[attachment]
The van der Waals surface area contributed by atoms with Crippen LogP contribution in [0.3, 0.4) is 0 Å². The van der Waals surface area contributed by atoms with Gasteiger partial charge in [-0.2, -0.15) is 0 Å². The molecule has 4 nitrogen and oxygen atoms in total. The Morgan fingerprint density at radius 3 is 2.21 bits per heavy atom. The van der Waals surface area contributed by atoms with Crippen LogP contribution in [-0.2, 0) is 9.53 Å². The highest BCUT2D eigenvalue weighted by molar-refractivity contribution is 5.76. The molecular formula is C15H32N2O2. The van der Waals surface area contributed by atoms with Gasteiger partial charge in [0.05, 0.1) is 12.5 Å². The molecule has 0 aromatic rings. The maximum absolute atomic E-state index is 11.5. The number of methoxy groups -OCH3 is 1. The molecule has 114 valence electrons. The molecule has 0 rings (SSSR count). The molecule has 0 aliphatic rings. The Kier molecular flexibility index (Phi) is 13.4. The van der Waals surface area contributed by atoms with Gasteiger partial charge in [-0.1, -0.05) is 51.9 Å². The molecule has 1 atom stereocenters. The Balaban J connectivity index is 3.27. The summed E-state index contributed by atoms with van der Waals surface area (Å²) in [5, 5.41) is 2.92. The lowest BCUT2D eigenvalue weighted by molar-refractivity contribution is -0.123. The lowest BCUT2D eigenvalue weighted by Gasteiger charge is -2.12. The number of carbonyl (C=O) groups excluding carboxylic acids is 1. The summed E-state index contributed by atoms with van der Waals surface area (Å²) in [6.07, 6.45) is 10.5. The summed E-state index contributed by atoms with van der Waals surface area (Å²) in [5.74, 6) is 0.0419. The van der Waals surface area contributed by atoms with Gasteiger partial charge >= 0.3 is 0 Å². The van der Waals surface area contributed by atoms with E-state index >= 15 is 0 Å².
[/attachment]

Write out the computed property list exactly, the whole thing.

The van der Waals surface area contributed by atoms with Crippen LogP contribution in [0.3, 0.4) is 0 Å². The van der Waals surface area contributed by atoms with Gasteiger partial charge in [-0.2, -0.15) is 0 Å². The molecule has 4 nitrogen and oxygen atoms in total. The Morgan fingerprint density at radius 3 is 2.21 bits per heavy atom. The van der Waals surface area contributed by atoms with Crippen LogP contribution in [-0.2, 0) is 9.53 Å². The highest BCUT2D eigenvalue weighted by molar-refractivity contribution is 5.76. The molecular formula is C15H32N2O2. The van der Waals surface area contributed by atoms with Gasteiger partial charge in [0.05, 0.1) is 12.5 Å². The molecule has 0 aromatic rings. The maximum absolute atomic E-state index is 11.5. The number of methoxy groups -OCH3 is 1. The molecule has 114 valence electrons. The molecule has 0 rings (SSSR count). The molecule has 0 aliphatic rings. The Kier molecular flexibility index (Phi) is 13.4. The van der Waals surface area contributed by atoms with Gasteiger partial charge in [-0.1, -0.05) is 51.9 Å². The molecule has 1 atom stereocenters. The Balaban J connectivity index is 3.27. The summed E-state index contributed by atoms with van der Waals surface area (Å²) in [5, 5.41) is 2.92. The lowest BCUT2D eigenvalue weighted by molar-refractivity contribution is -0.123. The lowest BCUT2D eigenvalue weighted by Gasteiger charge is -2.12. The number of carbonyl (C=O) groups excluding carboxylic acids is 1. The summed E-state index contributed by atoms with van der Waals surface area (Å²) in [6.07, 6.45) is 10.5. The summed E-state index contributed by atoms with van der Waals surface area (Å²) in [5.74, 6) is 0.0419. The van der Waals surface area contributed by atoms with Gasteiger partial charge >= 0.3 is 0 Å². The van der Waals surface area contributed by atoms with E-state index >= 15 is 0 Å².